Showdown features two spouses -- one current, one former -- of more famous people in prominent supporting roles. As Mike, ex-Jenny McCarthy squeeze John Mallory Asher is the film’s primary comic relief and Ken’s only friend. He does his best to warn Ken about the school’s various characters, including the smelly kid, the neo-Nazi clique, and Julie, the beautiful girl in math class. Played by Christine Taylor (Ben Stiller’s wife), Julie is a sweetheart but has fallen into the pattern that most attractive high school girls tend toward: she dates an asshole.
Around these parts, that asshole is Tom (McLeod), a kickboxing whiz with his own gang of jerkoff lackies. While he oozes confidence and has hair to put Flock of Seagulls to shame, Tom is also violently overprotective. His standard operating procedure: fight anyone who talks to his girl. Ken doesn’t get the message, which leads to several beatdowns that leave Ken bruised and his spirit broken.
Billy, now working as a janitor, finds the teen in the aftermath of one of these confrontations and eventually teaches Ken how to defend himself. In assuming the role of the tough but soft-spoken guru, Blanks seems far more natural and relaxed dramatically than when playing cops or former special forces soldiers. His usually stiff line delivery is mostly absent and while he’s a quality action lead, he’s up to the task as a strong supporting character here. The only downside is that Blanks keeps the lid on his trademark fight screams and awesome facial expressions. There’s also an interesting behavioral nuance to flesh out his character; he’s often tinkering with random electronic circuitry. To what end, though? A time machine? Robot? We never find out, but Billy has bigger fish to fry. Namely: illegal fights and his past. (Neither of which are fish, but everything is better fried.)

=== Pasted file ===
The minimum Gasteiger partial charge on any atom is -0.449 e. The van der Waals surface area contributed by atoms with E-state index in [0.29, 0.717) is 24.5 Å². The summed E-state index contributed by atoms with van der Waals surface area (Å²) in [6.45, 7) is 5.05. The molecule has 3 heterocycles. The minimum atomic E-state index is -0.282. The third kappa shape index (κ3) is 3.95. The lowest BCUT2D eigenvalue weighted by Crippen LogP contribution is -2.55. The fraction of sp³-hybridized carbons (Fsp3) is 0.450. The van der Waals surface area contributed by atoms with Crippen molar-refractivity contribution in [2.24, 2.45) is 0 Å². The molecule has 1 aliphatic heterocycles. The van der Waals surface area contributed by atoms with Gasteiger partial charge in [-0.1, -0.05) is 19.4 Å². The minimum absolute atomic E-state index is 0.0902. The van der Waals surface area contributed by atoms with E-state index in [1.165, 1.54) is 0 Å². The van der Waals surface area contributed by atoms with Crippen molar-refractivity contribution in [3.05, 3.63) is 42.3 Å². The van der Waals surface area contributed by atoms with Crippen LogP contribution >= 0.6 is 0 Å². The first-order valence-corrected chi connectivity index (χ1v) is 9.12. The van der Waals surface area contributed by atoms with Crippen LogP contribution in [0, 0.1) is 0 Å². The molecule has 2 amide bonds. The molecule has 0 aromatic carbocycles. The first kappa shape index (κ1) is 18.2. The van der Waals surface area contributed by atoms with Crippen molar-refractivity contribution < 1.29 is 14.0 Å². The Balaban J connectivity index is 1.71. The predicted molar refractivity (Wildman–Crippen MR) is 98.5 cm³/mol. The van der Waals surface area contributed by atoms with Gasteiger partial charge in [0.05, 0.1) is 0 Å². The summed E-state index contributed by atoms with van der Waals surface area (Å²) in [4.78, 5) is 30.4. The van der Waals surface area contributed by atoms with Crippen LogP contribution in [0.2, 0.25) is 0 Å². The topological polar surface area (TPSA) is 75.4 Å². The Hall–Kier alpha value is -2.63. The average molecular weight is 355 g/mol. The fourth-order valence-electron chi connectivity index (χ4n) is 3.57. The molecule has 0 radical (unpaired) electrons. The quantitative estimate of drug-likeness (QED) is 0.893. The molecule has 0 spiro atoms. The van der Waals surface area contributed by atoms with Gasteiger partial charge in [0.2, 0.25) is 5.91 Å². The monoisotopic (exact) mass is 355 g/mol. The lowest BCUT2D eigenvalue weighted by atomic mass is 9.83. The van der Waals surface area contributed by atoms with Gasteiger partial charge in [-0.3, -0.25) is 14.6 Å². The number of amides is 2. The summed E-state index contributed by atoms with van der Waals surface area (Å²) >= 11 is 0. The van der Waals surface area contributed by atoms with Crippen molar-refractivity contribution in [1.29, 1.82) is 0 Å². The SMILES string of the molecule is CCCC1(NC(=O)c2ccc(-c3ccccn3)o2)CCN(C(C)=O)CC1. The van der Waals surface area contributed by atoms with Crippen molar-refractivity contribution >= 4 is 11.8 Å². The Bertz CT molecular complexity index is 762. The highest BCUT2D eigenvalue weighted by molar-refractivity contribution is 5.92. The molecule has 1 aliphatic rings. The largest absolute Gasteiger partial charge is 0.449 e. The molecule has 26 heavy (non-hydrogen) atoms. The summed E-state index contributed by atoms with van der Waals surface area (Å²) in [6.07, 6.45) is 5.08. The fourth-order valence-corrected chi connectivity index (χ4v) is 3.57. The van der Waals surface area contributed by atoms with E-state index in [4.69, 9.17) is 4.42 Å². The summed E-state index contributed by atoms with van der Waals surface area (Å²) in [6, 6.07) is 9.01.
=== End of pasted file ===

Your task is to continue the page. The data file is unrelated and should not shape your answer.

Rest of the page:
Years after the house party incident, Lee is a changed man. He has well-kempt facial hair and stylish turtlenecks. Once an obnoxious drunkard acting a fool, he’s now a stoic and feared martial-arts sensei who teaches that “successs is control” and “control is success.” Fuckin’ genius. Tom is his top pupil and a regular competitor in Lee’s illegal underground matches and his right-hand chick, Kate (Dona) actively recruits new talent for the festivities. Unfortunately for them, Billy catches wind of their venture and aims to put an end to it.
Unlike most other movies aping Karate Kid, Showdown has some semblance of self-awareness and knows what kind of territory it occupies. During training, Ken is cleaning toilets under Billy’s supervision. He stops and concludes that, based on these unorthodox Miyagi-lite training methods, he’s learning martial-arts techniques. Not so, Billy says, you’re learning humility. I call bullshit on this: it’s just a way for Billy to get Ken to do his shitty janitorial work.